In mathematics, by convention two terms placed next to each other in an equation are multiplied together. If two terms of the same value are multiplied, they are said to be squared. For example, n times n is equal to n squared. Thus when it came time to enter Steve’s cell number in my phone list, I recorded him as “Steve Squared.” I once shared my little joke with Steve but he did not seem to get it.
At his best, Steve was only semi-reliable. He would come around when he needed money and then disappear for a few weeks. A couple of times over the years, he went missing for several months, and I guessed, correctly, that he had ended up in the slammer for some minor offense or another. Eventually, he would come back around, make a crack or two about having been a guest at an extended-stay facility, and that would be that. Despite his shortcomings, I came to depend on Steve because he usually got a great deal done in a short amount of time.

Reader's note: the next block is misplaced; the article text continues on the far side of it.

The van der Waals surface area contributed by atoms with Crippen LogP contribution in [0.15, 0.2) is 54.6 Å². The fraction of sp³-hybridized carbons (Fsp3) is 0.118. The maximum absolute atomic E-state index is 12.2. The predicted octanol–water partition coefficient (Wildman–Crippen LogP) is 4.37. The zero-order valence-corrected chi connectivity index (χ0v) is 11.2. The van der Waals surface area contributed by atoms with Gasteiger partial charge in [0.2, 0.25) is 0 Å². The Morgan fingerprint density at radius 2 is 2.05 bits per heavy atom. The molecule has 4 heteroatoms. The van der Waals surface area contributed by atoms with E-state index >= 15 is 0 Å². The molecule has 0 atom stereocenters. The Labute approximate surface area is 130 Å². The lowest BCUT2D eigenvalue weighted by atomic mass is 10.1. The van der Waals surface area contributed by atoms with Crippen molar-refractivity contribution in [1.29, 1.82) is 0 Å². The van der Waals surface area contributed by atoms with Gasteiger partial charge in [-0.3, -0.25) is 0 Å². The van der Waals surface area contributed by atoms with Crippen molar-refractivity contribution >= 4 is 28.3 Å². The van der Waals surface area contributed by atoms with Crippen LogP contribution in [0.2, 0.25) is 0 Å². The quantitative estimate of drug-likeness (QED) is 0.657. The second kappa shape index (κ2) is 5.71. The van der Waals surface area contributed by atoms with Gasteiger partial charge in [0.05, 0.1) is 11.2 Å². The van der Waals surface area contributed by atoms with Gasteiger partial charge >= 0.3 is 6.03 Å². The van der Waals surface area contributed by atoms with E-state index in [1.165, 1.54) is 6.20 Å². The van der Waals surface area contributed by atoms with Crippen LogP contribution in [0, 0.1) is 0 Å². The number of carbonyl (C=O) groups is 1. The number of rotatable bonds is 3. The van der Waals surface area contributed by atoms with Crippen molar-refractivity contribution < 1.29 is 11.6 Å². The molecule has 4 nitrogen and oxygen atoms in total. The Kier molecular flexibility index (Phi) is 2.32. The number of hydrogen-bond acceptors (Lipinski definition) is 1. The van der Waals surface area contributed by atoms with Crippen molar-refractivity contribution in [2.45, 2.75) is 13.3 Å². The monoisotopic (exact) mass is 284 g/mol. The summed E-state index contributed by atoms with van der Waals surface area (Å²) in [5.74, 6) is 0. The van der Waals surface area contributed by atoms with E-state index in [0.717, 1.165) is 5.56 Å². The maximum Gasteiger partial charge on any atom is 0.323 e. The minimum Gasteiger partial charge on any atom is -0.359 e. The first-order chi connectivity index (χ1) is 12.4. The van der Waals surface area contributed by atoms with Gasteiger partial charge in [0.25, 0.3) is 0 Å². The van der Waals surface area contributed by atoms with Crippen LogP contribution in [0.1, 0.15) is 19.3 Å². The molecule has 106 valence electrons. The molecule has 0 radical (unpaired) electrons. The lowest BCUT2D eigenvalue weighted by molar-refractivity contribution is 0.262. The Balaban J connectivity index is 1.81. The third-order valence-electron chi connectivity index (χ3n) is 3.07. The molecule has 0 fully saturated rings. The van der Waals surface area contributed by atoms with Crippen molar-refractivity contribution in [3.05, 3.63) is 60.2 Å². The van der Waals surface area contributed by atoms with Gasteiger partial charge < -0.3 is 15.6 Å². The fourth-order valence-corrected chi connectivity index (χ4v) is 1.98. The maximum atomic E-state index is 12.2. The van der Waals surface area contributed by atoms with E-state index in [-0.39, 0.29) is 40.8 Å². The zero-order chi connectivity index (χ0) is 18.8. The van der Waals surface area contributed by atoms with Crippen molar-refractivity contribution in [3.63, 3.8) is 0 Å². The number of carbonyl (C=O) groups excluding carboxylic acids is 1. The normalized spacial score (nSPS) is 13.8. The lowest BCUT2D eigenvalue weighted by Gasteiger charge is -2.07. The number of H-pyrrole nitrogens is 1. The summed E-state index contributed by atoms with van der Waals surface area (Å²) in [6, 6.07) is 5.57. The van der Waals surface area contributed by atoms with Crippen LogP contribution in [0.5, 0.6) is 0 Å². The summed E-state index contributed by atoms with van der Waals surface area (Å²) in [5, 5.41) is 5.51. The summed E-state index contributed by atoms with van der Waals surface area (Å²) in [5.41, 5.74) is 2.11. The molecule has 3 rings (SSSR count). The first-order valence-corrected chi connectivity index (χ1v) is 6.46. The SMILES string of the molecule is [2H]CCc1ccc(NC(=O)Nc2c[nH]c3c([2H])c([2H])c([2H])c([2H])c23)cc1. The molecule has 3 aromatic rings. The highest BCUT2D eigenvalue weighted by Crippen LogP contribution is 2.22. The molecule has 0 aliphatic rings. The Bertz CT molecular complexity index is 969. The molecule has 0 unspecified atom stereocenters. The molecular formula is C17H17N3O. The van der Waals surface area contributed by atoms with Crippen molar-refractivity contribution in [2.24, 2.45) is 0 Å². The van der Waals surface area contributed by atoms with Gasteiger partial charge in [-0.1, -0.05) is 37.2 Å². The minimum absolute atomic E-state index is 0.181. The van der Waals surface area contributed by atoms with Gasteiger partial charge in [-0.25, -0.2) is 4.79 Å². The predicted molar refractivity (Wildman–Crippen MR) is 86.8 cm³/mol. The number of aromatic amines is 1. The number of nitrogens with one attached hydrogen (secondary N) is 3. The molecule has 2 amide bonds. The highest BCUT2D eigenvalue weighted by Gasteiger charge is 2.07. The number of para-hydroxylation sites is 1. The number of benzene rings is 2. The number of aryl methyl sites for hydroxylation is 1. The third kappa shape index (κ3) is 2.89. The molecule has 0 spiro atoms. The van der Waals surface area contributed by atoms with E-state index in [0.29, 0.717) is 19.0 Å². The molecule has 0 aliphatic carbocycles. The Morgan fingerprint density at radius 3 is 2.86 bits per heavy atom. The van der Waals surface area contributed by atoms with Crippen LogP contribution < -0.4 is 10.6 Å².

Although our culture does not have a formal caste system, it might just as well have, so formidable have the barriers to social mobility become. For guys like Steve, way down there on the bottom rungs of society, life is a pretty hard slog from which there is little hope of escape. You compete with illegal aliens, sex offenders, and convicted felons for scraps. You are hounded by the law, disrespected, ignored, and neglected. You are targeted by an endless array of corporate predators, who use every sleazy trick in the book to deprive you of what little you have. If you screw up even a little, you can expect to end up in jail. If by dint of hard work or good fortune you manage to succeed financially, you will still always be thought of as the goat roper or wetback or cedar chopper you once were. The strain of a hard life showed on Steve, who always looked a good ten years older than his age, even after he cut his hair and shaved off his beard.